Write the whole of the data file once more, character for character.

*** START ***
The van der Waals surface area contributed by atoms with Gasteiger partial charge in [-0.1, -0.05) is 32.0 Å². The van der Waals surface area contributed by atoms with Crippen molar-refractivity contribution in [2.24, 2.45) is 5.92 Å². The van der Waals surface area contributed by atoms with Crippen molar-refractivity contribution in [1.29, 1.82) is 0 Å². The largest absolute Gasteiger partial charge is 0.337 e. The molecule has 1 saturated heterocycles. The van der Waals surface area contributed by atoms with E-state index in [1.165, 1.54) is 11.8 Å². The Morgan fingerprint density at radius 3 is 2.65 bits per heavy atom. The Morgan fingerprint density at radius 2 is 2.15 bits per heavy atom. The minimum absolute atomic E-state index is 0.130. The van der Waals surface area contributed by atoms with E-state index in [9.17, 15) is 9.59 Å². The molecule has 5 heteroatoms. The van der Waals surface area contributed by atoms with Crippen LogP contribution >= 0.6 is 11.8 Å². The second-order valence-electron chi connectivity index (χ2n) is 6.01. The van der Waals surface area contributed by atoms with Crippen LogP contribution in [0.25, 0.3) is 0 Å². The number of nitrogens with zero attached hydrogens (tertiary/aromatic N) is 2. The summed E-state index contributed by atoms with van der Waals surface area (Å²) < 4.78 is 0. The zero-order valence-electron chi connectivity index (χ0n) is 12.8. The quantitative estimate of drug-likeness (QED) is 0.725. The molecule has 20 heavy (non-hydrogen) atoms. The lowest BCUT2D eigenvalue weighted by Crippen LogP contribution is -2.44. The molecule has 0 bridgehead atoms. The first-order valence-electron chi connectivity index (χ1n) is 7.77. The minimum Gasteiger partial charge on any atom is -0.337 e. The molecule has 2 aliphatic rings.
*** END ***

The van der Waals surface area contributed by atoms with Gasteiger partial charge in [-0.1, -0.05) is 32.0 Å². The van der Waals surface area contributed by atoms with Crippen molar-refractivity contribution in [2.24, 2.45) is 5.92 Å². The van der Waals surface area contributed by atoms with Crippen molar-refractivity contribution in [1.29, 1.82) is 0 Å². The largest absolute Gasteiger partial charge is 0.337 e. The molecule has 1 saturated heterocycles. The van der Waals surface area contributed by atoms with E-state index in [1.165, 1.54) is 11.8 Å². The Morgan fingerprint density at radius 3 is 2.65 bits per heavy atom. The Morgan fingerprint density at radius 2 is 2.15 bits per heavy atom. The minimum absolute atomic E-state index is 0.130. The van der Waals surface area contributed by atoms with E-state index in [9.17, 15) is 9.59 Å². The molecule has 5 heteroatoms. The van der Waals surface area contributed by atoms with Crippen LogP contribution >= 0.6 is 11.8 Å². The second-order valence-electron chi connectivity index (χ2n) is 6.01. The van der Waals surface area contributed by atoms with Crippen LogP contribution in [0.25, 0.3) is 0 Å². The number of nitrogens with zero attached hydrogens (tertiary/aromatic N) is 2. The summed E-state index contributed by atoms with van der Waals surface area (Å²) < 4.78 is 0. The zero-order valence-electron chi connectivity index (χ0n) is 12.8. The quantitative estimate of drug-likeness (QED) is 0.725. The molecule has 20 heavy (non-hydrogen) atoms. The lowest BCUT2D eigenvalue weighted by Crippen LogP contribution is -2.44. The molecule has 0 bridgehead atoms. The first-order valence-electron chi connectivity index (χ1n) is 7.77. The minimum Gasteiger partial charge on any atom is -0.337 e. The molecule has 2 aliphatic rings.